The Boom of Large Cities
The outgrowth of increasing urbanization of course is more cities … and specifically, big cities. That means greater agglomerations of people. While there were only 18 urban agglomerations with an excess of 5 million people in the world in 1970 (Tokyo, New York, Mexico City, Sao Paulo, Paris, Bombay, Calcutta, Los Angeles, Chicago, Seoul and more), there are 67 or so today. The UNPD forecasts that there will be 109 cities with a population of 5 million or more by 2030. Most names of these large cities will likely be unfamiliar to the Westerner; for example, Ningbo, Abuja, Harbin, Belo Horizonte, Jinan, Shandong, Luanda, Douala … and many more.
Most cities mentioned in the Bible would likely have had less than 3,000 inhabitants. Cities were historically filthy and unhealthy places to live, given that there were usually no adequate sewage systems. The incidence of disease was high. This was generally not the case with the Hebrews, as their strict Levitical laws served to avoid such risks.
A few large cities are mentioned in the Bible, among these Nineveh, said to be 120,000 in population and to be a “very large city” (Jonah 3:3); Babylon, which would have even been larger; and most certainly, the ancient metropolis of Babel. Compare this to city sizes of 25 million and more in our time today. (Tokyo has the largest population—37.5 million, twice that of New York-Newark.)
As cities become larger and more dense, the logistics of administrating them become ever more challenging. Consider the traffic systems. These must be well planned … and, far in advance. It is well documented that even though modern-day automobiles can drive at speeds of 200 KPH and more, the average speed in large cities and major interstate highways has become ever slower. For example, the average highway speed in Los Angeles during rush hour is now 17 MPH (Hwy 101).
Similar challenges are evident in other large cities. For example, in Dhaka (capital of Bangladesh) according to the World Bank, the average traffic speed fell from 12 kilometers per hour in 2008 to 7 kph in 2018. It is one of the densest populated cities in the world. It now has no choice but to ban rickshaws.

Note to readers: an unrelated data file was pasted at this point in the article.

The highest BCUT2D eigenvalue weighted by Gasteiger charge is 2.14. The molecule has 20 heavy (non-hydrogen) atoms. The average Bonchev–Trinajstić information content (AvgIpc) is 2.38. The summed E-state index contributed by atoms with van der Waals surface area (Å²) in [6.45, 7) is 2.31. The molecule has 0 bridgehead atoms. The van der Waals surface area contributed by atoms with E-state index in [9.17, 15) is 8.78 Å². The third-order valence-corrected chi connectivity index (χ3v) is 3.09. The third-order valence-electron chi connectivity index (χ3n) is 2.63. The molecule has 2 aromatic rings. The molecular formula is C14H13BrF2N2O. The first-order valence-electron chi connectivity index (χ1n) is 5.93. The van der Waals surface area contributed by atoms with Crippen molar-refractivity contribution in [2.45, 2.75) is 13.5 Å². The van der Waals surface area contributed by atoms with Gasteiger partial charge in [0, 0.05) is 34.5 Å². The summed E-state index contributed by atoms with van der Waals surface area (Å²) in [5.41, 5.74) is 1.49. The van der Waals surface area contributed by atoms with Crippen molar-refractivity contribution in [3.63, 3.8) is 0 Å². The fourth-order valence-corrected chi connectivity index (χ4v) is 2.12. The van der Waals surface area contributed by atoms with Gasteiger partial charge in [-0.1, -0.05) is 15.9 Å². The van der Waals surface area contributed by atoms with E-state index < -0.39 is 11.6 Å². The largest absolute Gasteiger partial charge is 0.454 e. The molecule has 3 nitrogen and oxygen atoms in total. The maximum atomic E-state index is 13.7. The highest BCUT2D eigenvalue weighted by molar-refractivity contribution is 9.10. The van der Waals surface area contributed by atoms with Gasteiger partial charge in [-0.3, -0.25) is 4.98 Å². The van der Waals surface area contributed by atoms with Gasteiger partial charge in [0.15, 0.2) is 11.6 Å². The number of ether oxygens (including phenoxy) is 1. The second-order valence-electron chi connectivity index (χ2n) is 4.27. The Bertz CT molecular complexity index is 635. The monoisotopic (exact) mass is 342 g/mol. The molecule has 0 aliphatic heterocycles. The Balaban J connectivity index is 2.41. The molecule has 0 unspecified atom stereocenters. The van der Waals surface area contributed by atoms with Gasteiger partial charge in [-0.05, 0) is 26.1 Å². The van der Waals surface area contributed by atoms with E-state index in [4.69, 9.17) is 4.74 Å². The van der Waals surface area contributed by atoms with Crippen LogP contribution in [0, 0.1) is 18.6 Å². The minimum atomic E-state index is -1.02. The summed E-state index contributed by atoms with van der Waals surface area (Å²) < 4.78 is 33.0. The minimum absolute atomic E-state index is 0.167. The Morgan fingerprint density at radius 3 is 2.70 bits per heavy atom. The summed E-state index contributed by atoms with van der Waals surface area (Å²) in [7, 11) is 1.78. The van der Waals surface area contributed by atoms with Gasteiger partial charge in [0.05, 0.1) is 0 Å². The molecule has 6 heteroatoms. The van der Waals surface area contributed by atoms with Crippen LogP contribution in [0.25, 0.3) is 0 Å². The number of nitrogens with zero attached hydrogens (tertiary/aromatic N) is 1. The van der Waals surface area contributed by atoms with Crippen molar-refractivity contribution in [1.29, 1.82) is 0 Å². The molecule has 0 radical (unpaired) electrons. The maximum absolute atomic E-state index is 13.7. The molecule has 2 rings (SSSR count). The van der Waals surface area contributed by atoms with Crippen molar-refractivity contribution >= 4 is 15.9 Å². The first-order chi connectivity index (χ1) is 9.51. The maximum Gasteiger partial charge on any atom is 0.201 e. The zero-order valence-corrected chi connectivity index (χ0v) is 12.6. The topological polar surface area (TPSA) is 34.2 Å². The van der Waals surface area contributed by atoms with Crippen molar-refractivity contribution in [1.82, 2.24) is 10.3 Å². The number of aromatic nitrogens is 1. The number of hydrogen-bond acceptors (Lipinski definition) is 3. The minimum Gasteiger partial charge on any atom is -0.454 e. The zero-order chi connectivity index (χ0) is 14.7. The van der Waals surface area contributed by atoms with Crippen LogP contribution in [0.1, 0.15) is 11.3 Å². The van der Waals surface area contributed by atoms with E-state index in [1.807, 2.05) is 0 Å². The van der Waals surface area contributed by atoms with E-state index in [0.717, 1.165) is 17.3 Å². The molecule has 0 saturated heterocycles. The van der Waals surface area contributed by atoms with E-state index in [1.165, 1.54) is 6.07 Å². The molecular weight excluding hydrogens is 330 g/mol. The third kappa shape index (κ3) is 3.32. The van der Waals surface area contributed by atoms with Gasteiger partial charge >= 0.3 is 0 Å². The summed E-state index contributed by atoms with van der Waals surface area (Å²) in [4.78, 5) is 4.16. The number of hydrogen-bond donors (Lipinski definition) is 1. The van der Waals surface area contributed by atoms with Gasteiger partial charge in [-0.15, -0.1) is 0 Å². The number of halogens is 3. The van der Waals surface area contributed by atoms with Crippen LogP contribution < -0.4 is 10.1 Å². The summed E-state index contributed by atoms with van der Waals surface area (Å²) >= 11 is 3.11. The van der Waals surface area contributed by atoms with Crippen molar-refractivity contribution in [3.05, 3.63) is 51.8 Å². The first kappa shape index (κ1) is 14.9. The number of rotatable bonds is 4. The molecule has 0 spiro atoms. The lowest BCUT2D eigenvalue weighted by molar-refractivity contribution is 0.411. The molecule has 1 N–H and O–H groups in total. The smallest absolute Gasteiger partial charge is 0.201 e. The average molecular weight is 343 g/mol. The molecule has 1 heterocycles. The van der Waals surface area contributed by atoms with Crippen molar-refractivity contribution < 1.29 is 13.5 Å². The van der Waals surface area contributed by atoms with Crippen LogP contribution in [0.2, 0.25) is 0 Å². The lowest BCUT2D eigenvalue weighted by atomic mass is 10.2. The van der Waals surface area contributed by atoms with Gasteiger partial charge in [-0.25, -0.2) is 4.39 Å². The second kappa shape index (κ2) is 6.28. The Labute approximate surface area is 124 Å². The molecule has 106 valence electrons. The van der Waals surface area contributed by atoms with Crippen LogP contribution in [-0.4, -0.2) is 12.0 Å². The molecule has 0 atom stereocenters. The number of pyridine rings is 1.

The Trouble with Big Cities
How large was Babel’s population? No one knows. Yet it stands as an example of an agglomeration of people of which God did not approve. Was it the size of Babel’s population that caused God to disperse this city? Not likely for that fact alone. Rather, what incensed the Lord was susceptibility to immorality and, the emergence of the humanist spirit … the brazen attitude of self-determination that prevailed in Babel.
According to the Bible, the inhabitants said, “Come, let us build ourselves a city, with a tower that reaches to the heavens, so that we may make a name for ourselves; otherwise we will be scattered over the face of the whole earth” (Genesis 11:4).
We note that the people had built Babel expressly so that they would not be “scattered over the face of the earth.” But, to recall, originally God had commanded otherwise.
God said to Adam and Eve, “Be fruitful and increase in number; fill the earth and subdue it” (Genesis 1:28). This human mandate was again confirmed with Noah. “As for you, be fruitful and increase in number; multiply on the earth and increase upon it” (Genesis 9:7).
As a result of Babel’s waywardness, God intervened: He dispersed the people of Babel “over all the earth” (Genesis 11:8) with a confusion of languages. In the end, they were all thrust to rural life.
In the next issue, we will complete our examination of this prophetically significant world trend of urbanization.
Wilfred J. Hahn is a global economist/strategist. Formerly a top-ranked global analyst, research director for a major Wall Street investment bank, and head of Canada’s largest global investment operation, his writings focus on the endtime roles of money, economics and globalization. He has been quoted around the world and his writings reproduced in numerous other publications and languages. His 2002 book The Endtime Money Snare: How to live free accurately anticipated and prepared its readers for the Global Financial Crisis. A following book, Global Financial Apocalypse Prophesied: Preserving true riches in an age of deception and trouble, looks further into the prophetic future.
Contact Wilfred at: email@example.com